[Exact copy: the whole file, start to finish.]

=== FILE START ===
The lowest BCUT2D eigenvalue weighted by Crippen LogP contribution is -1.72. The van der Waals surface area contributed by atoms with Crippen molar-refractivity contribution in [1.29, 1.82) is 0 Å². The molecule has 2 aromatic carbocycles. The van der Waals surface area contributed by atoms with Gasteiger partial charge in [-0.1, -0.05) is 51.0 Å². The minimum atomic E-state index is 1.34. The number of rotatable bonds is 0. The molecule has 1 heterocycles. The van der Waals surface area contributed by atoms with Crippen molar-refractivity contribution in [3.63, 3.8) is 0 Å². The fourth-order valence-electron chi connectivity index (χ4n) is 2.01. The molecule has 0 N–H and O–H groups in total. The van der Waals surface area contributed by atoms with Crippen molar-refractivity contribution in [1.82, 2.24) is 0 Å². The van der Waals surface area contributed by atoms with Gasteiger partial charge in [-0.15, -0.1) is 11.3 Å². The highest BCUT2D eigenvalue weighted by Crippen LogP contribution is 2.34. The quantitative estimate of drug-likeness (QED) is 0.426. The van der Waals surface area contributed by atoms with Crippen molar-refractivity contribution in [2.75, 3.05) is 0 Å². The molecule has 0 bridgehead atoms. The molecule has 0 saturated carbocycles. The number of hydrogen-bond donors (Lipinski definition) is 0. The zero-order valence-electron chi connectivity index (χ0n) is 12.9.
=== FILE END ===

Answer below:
The lowest BCUT2D eigenvalue weighted by Crippen LogP contribution is -1.72. The van der Waals surface area contributed by atoms with Crippen molar-refractivity contribution in [1.29, 1.82) is 0 Å². The molecule has 2 aromatic carbocycles. The van der Waals surface area contributed by atoms with Gasteiger partial charge in [-0.1, -0.05) is 51.0 Å². The minimum atomic E-state index is 1.34. The number of rotatable bonds is 0. The molecule has 1 heterocycles. The van der Waals surface area contributed by atoms with Crippen molar-refractivity contribution in [3.63, 3.8) is 0 Å². The fourth-order valence-electron chi connectivity index (χ4n) is 2.01. The molecule has 0 N–H and O–H groups in total. The van der Waals surface area contributed by atoms with Crippen molar-refractivity contribution in [1.82, 2.24) is 0 Å². The van der Waals surface area contributed by atoms with Gasteiger partial charge in [-0.15, -0.1) is 11.3 Å². The highest BCUT2D eigenvalue weighted by Crippen LogP contribution is 2.34. The quantitative estimate of drug-likeness (QED) is 0.426. The van der Waals surface area contributed by atoms with Crippen molar-refractivity contribution in [2.75, 3.05) is 0 Å². The molecule has 0 bridgehead atoms. The molecule has 0 saturated carbocycles. The number of hydrogen-bond donors (Lipinski definition) is 0. The zero-order valence-electron chi connectivity index (χ0n) is 12.9.